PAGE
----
However, significant flaws in the electoral framework remain that could potentially hinder the country’s democratic progress. To address these problems, IFES and Civil Network OPORA prepared an analytical paper titled “Legal Reform Priorities for Elections, Referendums and Political Finance” highlighting and summarizing recommendations for improving Ukraine’s elections. The primary audience for this paper is newly-elected lawmakers. It may also be of interest for all national and international electoral stakeholders.
The paper acknowledges the Election Code adopted on July 11 that awaits the President’s signature as a step forward; but notes there is still room for improvement. Among other recommendations, IFES and Civil Network OPORA called for improving the legal framework for the anticipated October 2020 local elections to bring it in line with international standards and best practices.
IFES Comments on Draft Law on Rebooting the NAPC. On August 29, President Zelenskyy submitted Draft Law Number 1029 to the Verkhovna Rada. The bill is titled “On amending certain legislative acts of Ukraine to guarantee effectiveness of the institutional mechanism aimed at rebooting the National Agency for Prevention of Corruption (NAPC)”.
The Draft Law would renew NAPC leadership and strengthen the agency’s effectiveness, accountability and impartiality. IFES welcomes efforts to make the NAPC more efficient as well as international participation in selecting NAPC leadership. However, IFES cautions the envisaged NAPC reboot may be too brief. More time may be needed to identify international experts for membership on the leadership selection committee.
The legislation also proposes significant changes to public funding of political parties. Providing no rationale for these amendments, the changes recommend reducing funding to parties by 50 percent and raising the threshold for political party eligibility for state financial support from two percent of the most recent parliamentary vote to five percent. IFES believes this legislation could weaken the overall competitiveness of Ukraine’s political party system and skew the playing field in favor of established and wealthier parties.
On Friday September 6, the parliamentary anti-corruption committee approved the draft law for adoption in the first and the final reading. Prior to that, they agreed to postpone the date for entering into force the provision that limits public funding only to the parliamentary parties until after the next parliamentary elections. That means that the 11 parties that won two percent of the votes in the July 21 elections will continue to receive public funding until the next parliamentary elections expected in 2023.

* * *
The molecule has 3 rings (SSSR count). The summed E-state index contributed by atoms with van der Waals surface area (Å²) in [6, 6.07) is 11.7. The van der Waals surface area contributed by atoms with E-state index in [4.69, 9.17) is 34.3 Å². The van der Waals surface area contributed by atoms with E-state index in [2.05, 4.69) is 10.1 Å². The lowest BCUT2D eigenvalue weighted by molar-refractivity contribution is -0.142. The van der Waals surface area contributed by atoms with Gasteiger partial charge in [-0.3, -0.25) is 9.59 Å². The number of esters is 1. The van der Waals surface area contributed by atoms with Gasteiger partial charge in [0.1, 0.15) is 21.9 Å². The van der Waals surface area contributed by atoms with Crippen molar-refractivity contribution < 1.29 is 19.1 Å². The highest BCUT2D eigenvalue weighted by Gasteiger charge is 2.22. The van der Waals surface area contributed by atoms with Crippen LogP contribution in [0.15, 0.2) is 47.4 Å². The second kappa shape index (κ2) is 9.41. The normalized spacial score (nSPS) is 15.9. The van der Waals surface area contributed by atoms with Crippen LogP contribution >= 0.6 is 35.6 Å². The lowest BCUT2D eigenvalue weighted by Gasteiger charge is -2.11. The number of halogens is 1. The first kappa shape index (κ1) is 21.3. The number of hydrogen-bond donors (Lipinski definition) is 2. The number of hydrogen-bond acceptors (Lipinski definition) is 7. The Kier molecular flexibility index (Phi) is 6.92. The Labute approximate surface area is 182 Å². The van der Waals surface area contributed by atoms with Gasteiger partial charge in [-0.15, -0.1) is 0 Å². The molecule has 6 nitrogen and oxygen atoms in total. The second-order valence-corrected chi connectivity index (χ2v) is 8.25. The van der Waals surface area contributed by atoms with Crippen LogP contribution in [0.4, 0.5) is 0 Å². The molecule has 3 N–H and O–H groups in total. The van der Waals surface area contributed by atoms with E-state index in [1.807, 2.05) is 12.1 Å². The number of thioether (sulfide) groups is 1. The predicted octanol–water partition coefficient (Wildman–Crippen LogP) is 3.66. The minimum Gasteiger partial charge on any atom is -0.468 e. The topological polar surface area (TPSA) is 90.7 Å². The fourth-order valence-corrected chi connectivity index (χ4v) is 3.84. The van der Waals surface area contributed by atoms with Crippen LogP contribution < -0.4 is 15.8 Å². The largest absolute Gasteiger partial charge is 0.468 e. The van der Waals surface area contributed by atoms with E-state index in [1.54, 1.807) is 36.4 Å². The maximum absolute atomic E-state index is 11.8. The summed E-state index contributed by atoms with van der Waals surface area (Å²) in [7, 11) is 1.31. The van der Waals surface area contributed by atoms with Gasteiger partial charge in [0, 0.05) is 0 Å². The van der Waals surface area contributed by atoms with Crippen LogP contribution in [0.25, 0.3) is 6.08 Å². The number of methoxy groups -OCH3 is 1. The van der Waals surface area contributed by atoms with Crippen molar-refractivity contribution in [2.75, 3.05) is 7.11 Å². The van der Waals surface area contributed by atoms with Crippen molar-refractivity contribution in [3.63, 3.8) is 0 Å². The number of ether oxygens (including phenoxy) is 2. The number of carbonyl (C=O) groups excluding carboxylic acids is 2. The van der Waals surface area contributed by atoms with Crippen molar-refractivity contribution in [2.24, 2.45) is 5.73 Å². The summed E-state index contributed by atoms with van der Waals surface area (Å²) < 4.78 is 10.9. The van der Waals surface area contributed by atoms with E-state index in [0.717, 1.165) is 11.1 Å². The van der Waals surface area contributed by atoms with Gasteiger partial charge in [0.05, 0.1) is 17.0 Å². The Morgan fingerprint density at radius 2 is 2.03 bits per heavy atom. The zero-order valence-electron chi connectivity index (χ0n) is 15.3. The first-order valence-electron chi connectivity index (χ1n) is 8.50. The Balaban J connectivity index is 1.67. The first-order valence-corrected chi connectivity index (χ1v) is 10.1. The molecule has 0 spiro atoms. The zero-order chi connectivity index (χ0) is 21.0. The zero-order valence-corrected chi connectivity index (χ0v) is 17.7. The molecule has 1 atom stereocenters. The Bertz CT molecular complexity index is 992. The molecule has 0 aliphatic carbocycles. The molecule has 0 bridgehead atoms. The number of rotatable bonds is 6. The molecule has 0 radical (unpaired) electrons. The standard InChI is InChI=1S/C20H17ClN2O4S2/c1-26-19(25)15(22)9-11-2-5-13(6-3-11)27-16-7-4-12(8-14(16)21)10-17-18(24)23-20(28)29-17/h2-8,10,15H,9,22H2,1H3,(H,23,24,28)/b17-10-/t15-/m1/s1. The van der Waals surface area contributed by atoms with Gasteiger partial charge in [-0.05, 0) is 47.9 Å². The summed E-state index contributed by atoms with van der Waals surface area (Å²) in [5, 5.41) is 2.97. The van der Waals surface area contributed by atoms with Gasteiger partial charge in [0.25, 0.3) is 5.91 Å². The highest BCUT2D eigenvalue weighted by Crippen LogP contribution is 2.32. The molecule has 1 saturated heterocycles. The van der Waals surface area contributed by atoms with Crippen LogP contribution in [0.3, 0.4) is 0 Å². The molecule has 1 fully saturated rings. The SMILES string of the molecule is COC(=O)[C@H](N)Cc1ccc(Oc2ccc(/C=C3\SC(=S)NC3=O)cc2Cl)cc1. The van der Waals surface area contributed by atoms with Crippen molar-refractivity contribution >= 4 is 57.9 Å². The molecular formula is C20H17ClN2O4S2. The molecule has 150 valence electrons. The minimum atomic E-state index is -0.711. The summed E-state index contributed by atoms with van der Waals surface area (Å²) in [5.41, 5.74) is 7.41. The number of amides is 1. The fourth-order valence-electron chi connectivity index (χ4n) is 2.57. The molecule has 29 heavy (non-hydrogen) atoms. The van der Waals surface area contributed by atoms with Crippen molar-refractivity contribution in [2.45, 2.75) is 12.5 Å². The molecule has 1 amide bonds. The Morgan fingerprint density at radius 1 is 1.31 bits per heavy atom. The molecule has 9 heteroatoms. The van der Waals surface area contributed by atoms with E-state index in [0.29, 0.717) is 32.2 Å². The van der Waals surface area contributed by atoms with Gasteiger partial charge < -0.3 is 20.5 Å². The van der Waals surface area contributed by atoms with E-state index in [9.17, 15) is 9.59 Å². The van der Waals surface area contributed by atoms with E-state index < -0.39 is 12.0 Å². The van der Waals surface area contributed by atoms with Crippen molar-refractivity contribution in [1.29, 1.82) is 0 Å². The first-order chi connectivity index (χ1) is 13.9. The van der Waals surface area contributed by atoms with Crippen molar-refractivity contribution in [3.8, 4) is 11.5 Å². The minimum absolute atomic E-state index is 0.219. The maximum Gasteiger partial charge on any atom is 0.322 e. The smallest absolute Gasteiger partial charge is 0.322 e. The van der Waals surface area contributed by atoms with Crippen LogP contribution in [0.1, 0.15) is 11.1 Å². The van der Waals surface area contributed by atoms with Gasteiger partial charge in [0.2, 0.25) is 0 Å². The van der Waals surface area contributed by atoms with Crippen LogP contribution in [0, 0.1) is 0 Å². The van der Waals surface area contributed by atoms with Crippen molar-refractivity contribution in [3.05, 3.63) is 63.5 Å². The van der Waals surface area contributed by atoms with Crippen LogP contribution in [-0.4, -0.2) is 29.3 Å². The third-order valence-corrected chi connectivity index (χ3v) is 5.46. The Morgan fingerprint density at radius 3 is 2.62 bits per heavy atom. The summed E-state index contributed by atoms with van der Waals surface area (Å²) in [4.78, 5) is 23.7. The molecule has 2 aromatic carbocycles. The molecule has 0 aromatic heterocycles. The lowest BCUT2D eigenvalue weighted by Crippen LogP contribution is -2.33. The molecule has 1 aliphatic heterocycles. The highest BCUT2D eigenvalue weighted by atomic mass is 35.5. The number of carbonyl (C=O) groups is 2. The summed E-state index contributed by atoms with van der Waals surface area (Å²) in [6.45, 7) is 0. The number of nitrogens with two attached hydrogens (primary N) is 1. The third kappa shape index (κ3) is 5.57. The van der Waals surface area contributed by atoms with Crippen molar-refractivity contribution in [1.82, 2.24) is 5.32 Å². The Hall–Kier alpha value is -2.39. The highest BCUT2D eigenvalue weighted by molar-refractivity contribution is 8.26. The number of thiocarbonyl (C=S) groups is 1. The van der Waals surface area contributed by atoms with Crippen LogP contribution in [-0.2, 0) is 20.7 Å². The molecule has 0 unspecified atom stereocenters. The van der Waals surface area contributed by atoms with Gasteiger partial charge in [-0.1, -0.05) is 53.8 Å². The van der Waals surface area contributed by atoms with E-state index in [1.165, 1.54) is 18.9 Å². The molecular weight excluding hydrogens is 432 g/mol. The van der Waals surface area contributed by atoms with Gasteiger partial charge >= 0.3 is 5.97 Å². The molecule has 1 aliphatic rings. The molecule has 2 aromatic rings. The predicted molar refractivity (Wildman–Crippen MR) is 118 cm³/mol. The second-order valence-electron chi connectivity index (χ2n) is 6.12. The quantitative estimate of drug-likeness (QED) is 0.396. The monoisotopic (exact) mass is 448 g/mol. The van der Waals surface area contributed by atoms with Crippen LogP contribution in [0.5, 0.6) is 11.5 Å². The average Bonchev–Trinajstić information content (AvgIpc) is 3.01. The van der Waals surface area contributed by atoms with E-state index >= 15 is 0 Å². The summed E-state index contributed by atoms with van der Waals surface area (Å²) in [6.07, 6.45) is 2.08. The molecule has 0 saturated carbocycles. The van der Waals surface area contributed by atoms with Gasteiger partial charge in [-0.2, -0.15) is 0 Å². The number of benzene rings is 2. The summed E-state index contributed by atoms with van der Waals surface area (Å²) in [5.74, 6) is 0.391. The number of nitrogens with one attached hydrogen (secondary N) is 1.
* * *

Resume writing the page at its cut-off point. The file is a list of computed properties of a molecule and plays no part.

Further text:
Simultaneously, the parliamentary committee recommended to make some amendments to the law on the NAPC reboot. Importantly, once the current NAPC members have been dismissed, the Cabinet of Minister will appoint an interim Chairperson to head the institution until the selection of a new Chairperson is completed. The selection process should not last more than 60 days, according to the latest committee recommendations.
Ukraine’s CEC Launches New Website. On September 3, the CEC launched its new website. The link is https://www.cvk.gov.ua/.
The new site was developed to ensure more effective communication with the CEC’s primary audiences: Citizens, political parties, candidates, election observers and the media. The site will become a primary information resource for CEC activities, Ukrainian elections and electoral legislation.
The new mobile-friendly resource will help to establish two-way communication with the CEC, allowing users to submit applications and complaints. Unlike the previous version of the website, developed in 2004, the new online resource will be available in the English language and in formats for persons with visual disabilities.
During the next month, the site will function in a test mode and users are encouraged to give feedback and suggestions to improve the further development of the site at email@example.com.
The site was developed with IFES support and is a part of a broader assistance program to the CEC funded by the United States Agency for International Development, UK aid, and Global Affairs Canada.
Learn more about the site from the CEC’s official message here.
ENEMO IEOM Presents Final Reports on Presidential and Parliamentary Elections. On September 5, the European Network of Election Monitoring Organizations (ENEMO) election observation mission presented their final reports on Ukraine’s 2019 presidential and parliamentary elections at a Kyiv roundtable. Over the course of the two elections, ENEMO observers conducted more than 4,000 meetings with various interlocutors, attended 400 District Election Commission sessions in all 198 election districts across Ukraine, attended and reported on more than 200 campaign events and observed 144 training sessions for election commission members. Both reports contain recommendations for Ukrainian stakeholders to improve the legal and administrative framework for future elections.
Both reports can be found following this link.